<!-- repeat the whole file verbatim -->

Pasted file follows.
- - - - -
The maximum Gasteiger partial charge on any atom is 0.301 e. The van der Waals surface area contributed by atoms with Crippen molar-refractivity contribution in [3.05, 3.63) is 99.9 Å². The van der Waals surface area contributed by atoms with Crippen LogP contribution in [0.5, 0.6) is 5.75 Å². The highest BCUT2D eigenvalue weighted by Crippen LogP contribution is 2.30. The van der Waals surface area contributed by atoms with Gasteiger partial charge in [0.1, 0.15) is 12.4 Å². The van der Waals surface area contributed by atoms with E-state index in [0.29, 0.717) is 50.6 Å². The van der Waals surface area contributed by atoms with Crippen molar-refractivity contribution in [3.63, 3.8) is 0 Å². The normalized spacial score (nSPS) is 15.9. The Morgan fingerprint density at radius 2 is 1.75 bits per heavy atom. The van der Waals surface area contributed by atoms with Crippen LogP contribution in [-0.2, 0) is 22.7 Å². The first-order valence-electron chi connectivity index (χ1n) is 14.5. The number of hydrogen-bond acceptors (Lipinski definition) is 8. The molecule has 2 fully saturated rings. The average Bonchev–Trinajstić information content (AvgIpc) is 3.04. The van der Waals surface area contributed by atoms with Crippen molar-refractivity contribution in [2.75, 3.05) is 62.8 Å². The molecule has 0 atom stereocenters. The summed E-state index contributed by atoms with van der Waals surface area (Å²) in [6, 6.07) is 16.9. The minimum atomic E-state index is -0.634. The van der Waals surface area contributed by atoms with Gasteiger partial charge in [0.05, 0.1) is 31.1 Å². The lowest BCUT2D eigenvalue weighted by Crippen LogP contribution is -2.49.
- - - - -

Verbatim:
The maximum Gasteiger partial charge on any atom is 0.301 e. The van der Waals surface area contributed by atoms with Crippen molar-refractivity contribution in [3.05, 3.63) is 99.9 Å². The van der Waals surface area contributed by atoms with Crippen LogP contribution in [0.5, 0.6) is 5.75 Å². The highest BCUT2D eigenvalue weighted by Crippen LogP contribution is 2.30. The van der Waals surface area contributed by atoms with Gasteiger partial charge in [0.1, 0.15) is 12.4 Å². The van der Waals surface area contributed by atoms with E-state index in [0.29, 0.717) is 50.6 Å². The van der Waals surface area contributed by atoms with Crippen molar-refractivity contribution in [3.63, 3.8) is 0 Å². The normalized spacial score (nSPS) is 15.9. The Morgan fingerprint density at radius 2 is 1.75 bits per heavy atom. The van der Waals surface area contributed by atoms with Crippen LogP contribution in [-0.2, 0) is 22.7 Å². The first-order valence-electron chi connectivity index (χ1n) is 14.5. The number of hydrogen-bond acceptors (Lipinski definition) is 8. The molecule has 2 fully saturated rings. The average Bonchev–Trinajstić information content (AvgIpc) is 3.04. The van der Waals surface area contributed by atoms with Crippen molar-refractivity contribution in [2.75, 3.05) is 62.8 Å². The molecule has 0 atom stereocenters. The summed E-state index contributed by atoms with van der Waals surface area (Å²) in [6, 6.07) is 16.9. The minimum atomic E-state index is -0.634. The van der Waals surface area contributed by atoms with Gasteiger partial charge in [0.05, 0.1) is 31.1 Å². The lowest BCUT2D eigenvalue weighted by Crippen LogP contribution is -2.49.